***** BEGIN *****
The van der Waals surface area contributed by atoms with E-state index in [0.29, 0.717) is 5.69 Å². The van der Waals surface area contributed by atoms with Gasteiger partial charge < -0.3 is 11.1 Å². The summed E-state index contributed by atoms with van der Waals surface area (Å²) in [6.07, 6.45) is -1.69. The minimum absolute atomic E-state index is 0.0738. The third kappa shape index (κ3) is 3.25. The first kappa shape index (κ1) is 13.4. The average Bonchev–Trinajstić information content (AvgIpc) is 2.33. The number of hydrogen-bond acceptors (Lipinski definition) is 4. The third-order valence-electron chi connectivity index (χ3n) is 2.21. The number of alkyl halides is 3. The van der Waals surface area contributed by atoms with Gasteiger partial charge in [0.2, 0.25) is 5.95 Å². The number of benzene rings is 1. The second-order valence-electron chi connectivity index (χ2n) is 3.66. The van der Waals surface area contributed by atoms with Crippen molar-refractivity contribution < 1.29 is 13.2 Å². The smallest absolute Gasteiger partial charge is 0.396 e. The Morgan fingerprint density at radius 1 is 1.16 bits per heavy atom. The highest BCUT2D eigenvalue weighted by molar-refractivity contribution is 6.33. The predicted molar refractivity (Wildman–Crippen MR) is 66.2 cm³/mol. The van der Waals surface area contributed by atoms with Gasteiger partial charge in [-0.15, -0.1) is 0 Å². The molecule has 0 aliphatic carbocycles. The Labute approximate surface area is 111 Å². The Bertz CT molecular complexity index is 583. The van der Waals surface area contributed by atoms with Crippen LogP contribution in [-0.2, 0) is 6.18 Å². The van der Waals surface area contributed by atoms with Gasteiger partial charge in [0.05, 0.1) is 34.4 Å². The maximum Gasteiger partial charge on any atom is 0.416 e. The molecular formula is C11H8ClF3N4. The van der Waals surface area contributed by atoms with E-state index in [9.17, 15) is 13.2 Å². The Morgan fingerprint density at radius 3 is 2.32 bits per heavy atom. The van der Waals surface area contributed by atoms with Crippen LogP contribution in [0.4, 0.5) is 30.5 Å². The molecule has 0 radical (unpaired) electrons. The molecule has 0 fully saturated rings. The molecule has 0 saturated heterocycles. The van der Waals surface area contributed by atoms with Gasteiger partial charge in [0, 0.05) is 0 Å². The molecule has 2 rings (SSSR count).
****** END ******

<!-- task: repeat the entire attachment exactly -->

The van der Waals surface area contributed by atoms with E-state index in [0.29, 0.717) is 5.69 Å². The van der Waals surface area contributed by atoms with Gasteiger partial charge < -0.3 is 11.1 Å². The summed E-state index contributed by atoms with van der Waals surface area (Å²) in [6.07, 6.45) is -1.69. The minimum absolute atomic E-state index is 0.0738. The third kappa shape index (κ3) is 3.25. The first kappa shape index (κ1) is 13.4. The average Bonchev–Trinajstić information content (AvgIpc) is 2.33. The number of hydrogen-bond acceptors (Lipinski definition) is 4. The third-order valence-electron chi connectivity index (χ3n) is 2.21. The number of alkyl halides is 3. The van der Waals surface area contributed by atoms with Gasteiger partial charge in [0.2, 0.25) is 5.95 Å². The number of benzene rings is 1. The second-order valence-electron chi connectivity index (χ2n) is 3.66. The van der Waals surface area contributed by atoms with Crippen molar-refractivity contribution < 1.29 is 13.2 Å². The smallest absolute Gasteiger partial charge is 0.396 e. The Morgan fingerprint density at radius 1 is 1.16 bits per heavy atom. The highest BCUT2D eigenvalue weighted by molar-refractivity contribution is 6.33. The predicted molar refractivity (Wildman–Crippen MR) is 66.2 cm³/mol. The van der Waals surface area contributed by atoms with Gasteiger partial charge in [-0.15, -0.1) is 0 Å². The molecule has 0 aliphatic carbocycles. The Labute approximate surface area is 111 Å². The Bertz CT molecular complexity index is 583. The van der Waals surface area contributed by atoms with Crippen LogP contribution in [-0.2, 0) is 6.18 Å². The van der Waals surface area contributed by atoms with Gasteiger partial charge in [0.05, 0.1) is 34.4 Å². The maximum Gasteiger partial charge on any atom is 0.416 e. The molecular formula is C11H8ClF3N4. The van der Waals surface area contributed by atoms with E-state index in [9.17, 15) is 13.2 Å². The Morgan fingerprint density at radius 3 is 2.32 bits per heavy atom. The van der Waals surface area contributed by atoms with Crippen LogP contribution in [0.4, 0.5) is 30.5 Å². The molecule has 0 radical (unpaired) electrons. The molecule has 0 fully saturated rings. The molecule has 0 saturated heterocycles. The van der Waals surface area contributed by atoms with Gasteiger partial charge in [0, 0.05) is 0 Å². The molecule has 2 rings (SSSR count).